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What Does a Loan Processor Do?

Once you are moving forward on a home purchase that you plan to finance using a mortgage, you will quickly get to know a number of people who work in that process—your realtor, your loan officer, and your loan processor. Who is a loan processor and how are they different from your initial loan officer?

Paperwork, paperwork, and more paperwork

Getting from a purchase contract to closing, where you officially buy your new home and receive the keys, is a long process with A LOT of paperwork. Fortunately for you, the buyer, there is a dedicated person who will keep all the paperwork organized and submitted for you. This person is the loan processor.

Before loaning you money to purchase your home, your lender wants to know more about you and your finances. You will need to submit proof of gainful employment, such as a W-2 tax form, information about your outstanding debts, such as car loans or student loans, and other information that tells them how able you will be to pay them back. The loan processor collects these documents, makes sure that they are complete, and identifies any additional information or explanation that the mortgage company may require.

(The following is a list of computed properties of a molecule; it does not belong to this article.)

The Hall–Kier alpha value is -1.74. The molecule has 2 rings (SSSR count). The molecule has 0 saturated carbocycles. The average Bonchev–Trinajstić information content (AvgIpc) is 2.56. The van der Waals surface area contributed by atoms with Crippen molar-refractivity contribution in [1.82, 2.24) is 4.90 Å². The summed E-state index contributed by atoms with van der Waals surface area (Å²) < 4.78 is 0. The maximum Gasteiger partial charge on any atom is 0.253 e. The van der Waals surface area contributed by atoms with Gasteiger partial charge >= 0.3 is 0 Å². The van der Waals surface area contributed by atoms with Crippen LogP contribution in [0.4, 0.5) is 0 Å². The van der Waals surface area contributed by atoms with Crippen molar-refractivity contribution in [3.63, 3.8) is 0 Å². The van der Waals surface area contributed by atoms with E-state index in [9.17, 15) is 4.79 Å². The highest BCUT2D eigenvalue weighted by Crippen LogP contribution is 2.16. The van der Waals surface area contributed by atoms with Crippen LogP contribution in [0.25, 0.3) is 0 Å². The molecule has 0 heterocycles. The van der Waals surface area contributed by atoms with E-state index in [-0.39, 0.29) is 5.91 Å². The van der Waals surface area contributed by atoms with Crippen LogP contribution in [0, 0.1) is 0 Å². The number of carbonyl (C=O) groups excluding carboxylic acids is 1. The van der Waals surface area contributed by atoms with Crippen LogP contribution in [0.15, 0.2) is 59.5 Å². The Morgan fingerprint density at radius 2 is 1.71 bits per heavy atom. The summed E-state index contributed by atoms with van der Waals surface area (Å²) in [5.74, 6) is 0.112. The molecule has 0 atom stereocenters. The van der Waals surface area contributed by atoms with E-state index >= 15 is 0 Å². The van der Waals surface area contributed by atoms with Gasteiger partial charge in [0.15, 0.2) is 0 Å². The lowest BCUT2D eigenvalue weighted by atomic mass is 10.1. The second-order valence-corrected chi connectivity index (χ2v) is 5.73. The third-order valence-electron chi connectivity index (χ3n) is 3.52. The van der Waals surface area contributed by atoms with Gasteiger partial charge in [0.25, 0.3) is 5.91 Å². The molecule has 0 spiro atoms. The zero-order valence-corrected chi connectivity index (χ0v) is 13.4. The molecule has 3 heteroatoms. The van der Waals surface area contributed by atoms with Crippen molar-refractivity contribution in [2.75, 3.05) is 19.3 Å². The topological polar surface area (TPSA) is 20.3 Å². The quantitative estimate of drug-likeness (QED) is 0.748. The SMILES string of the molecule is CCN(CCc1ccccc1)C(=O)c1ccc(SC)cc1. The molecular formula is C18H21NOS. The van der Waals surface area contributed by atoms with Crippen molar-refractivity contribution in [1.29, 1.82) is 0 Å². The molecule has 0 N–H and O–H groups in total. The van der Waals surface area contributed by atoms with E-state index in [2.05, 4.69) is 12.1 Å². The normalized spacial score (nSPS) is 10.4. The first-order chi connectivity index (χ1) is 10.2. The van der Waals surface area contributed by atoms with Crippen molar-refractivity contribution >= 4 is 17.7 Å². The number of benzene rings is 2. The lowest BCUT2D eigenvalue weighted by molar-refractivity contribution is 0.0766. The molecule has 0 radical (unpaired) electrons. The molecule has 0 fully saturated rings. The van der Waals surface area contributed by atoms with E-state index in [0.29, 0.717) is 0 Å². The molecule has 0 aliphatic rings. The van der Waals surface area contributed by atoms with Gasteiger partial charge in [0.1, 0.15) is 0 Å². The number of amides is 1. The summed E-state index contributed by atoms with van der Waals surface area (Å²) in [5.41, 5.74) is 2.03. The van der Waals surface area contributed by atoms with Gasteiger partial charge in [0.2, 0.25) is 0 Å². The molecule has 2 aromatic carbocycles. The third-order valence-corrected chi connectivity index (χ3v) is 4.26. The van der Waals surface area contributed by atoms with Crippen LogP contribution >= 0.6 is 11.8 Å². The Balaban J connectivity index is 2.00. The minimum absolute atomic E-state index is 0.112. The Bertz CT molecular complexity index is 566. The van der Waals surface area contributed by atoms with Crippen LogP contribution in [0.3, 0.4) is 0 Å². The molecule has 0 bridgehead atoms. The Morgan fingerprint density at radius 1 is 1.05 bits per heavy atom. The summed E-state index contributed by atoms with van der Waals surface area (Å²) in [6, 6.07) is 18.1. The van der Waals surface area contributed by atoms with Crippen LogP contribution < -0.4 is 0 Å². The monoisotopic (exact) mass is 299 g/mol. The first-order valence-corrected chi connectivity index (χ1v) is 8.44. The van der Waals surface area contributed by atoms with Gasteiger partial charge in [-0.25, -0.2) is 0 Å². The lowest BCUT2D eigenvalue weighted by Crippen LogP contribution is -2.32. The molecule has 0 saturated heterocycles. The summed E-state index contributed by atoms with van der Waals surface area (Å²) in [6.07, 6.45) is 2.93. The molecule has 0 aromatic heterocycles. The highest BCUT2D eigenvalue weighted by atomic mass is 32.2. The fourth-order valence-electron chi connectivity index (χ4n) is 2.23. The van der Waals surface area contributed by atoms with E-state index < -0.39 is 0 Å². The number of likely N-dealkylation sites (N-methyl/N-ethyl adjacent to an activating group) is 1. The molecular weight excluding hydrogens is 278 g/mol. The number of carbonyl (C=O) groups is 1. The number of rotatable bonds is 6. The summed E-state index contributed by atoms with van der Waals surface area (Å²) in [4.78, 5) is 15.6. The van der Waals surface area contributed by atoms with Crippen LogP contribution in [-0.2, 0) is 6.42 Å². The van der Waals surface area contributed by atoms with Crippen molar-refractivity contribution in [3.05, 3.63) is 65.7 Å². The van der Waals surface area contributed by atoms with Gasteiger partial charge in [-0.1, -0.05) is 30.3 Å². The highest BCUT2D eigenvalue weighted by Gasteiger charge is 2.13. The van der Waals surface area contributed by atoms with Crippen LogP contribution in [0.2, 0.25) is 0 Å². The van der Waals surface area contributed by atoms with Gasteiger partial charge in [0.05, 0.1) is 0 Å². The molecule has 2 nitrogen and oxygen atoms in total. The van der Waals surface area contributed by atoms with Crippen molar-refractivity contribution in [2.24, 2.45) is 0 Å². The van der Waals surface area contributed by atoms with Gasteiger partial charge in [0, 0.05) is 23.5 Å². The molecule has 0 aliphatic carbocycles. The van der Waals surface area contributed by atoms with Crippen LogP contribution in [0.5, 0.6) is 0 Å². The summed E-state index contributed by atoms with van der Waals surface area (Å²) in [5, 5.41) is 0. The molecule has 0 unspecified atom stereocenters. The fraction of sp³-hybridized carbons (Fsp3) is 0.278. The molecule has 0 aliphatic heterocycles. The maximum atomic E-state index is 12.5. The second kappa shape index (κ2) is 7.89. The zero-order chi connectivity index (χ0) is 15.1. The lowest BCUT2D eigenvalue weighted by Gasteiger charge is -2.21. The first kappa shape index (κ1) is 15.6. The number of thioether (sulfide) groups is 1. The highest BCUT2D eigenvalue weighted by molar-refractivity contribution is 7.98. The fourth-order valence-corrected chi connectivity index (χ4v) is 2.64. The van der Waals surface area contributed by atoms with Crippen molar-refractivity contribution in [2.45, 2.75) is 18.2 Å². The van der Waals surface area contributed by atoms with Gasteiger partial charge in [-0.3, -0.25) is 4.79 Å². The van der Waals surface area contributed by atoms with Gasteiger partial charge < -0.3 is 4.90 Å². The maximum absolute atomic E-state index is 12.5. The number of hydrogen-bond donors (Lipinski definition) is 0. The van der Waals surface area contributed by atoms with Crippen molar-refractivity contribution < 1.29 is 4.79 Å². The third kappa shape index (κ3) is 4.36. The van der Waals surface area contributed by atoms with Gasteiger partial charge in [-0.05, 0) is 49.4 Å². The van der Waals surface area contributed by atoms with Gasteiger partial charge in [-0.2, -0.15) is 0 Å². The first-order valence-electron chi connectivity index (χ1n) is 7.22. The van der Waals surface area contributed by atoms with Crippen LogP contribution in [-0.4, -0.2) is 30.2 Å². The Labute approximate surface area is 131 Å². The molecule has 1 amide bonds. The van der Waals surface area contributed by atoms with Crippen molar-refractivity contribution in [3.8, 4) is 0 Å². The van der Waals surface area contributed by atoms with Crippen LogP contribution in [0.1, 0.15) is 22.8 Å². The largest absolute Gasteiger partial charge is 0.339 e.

Loan officer and loan processor

The loan officer is the person who is supervising the overall mortgage process. They are most likely the initial person that you talked to who told you what terms (rate, approval amount) you could expect from the lender. You can always reach out to them with questions at any point in the process. But it’s helpful to get to know the loan processor as well, since they are the ones compiling the overall package and keeping track of your paperwork.

Purchasing a house is a big step and financial investment. It takes a team of individuals to help you make your dream of owning a home into a reality. The loan processor is a critical member who will help get you to closing and get those keys in your hand.

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